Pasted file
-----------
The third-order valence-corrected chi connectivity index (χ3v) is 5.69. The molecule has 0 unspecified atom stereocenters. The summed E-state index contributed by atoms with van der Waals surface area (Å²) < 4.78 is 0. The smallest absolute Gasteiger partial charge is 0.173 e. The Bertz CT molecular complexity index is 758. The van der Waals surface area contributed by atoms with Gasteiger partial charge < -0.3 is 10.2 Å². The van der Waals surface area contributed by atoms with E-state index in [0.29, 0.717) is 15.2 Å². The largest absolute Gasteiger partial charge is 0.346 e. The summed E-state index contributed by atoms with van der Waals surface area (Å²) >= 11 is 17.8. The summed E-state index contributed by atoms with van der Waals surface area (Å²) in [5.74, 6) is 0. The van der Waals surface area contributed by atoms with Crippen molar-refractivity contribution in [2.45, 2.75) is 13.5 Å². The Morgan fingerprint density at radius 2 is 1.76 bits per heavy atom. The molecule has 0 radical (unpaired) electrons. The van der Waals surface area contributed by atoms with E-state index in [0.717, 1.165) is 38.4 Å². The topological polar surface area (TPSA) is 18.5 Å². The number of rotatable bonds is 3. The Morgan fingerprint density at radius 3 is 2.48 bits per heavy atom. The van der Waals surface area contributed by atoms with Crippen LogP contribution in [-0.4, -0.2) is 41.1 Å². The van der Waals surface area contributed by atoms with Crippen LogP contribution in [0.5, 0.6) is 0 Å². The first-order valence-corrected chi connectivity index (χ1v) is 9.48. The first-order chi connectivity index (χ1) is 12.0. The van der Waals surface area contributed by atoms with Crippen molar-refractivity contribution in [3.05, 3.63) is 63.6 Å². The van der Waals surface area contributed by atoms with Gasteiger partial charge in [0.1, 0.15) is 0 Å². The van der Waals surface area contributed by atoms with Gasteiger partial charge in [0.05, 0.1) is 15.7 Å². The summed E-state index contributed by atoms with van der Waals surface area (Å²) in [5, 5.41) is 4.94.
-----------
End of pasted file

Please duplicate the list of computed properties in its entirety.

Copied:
The third-order valence-corrected chi connectivity index (χ3v) is 5.69. The molecule has 0 unspecified atom stereocenters. The summed E-state index contributed by atoms with van der Waals surface area (Å²) < 4.78 is 0. The smallest absolute Gasteiger partial charge is 0.173 e. The Bertz CT molecular complexity index is 758. The van der Waals surface area contributed by atoms with Gasteiger partial charge < -0.3 is 10.2 Å². The van der Waals surface area contributed by atoms with E-state index in [0.29, 0.717) is 15.2 Å². The largest absolute Gasteiger partial charge is 0.346 e. The summed E-state index contributed by atoms with van der Waals surface area (Å²) >= 11 is 17.8. The summed E-state index contributed by atoms with van der Waals surface area (Å²) in [5.74, 6) is 0. The van der Waals surface area contributed by atoms with Crippen molar-refractivity contribution in [2.45, 2.75) is 13.5 Å². The Morgan fingerprint density at radius 2 is 1.76 bits per heavy atom. The molecule has 0 radical (unpaired) electrons. The van der Waals surface area contributed by atoms with E-state index in [0.717, 1.165) is 38.4 Å². The topological polar surface area (TPSA) is 18.5 Å². The number of rotatable bonds is 3. The Morgan fingerprint density at radius 3 is 2.48 bits per heavy atom. The van der Waals surface area contributed by atoms with Crippen LogP contribution in [-0.4, -0.2) is 41.1 Å². The van der Waals surface area contributed by atoms with Crippen LogP contribution in [0.5, 0.6) is 0 Å². The first-order valence-corrected chi connectivity index (χ1v) is 9.48. The first-order chi connectivity index (χ1) is 12.0. The van der Waals surface area contributed by atoms with Crippen molar-refractivity contribution in [3.05, 3.63) is 63.6 Å². The van der Waals surface area contributed by atoms with Gasteiger partial charge in [0.1, 0.15) is 0 Å². The van der Waals surface area contributed by atoms with Gasteiger partial charge in [0.05, 0.1) is 15.7 Å². The summed E-state index contributed by atoms with van der Waals surface area (Å²) in [5, 5.41) is 4.94.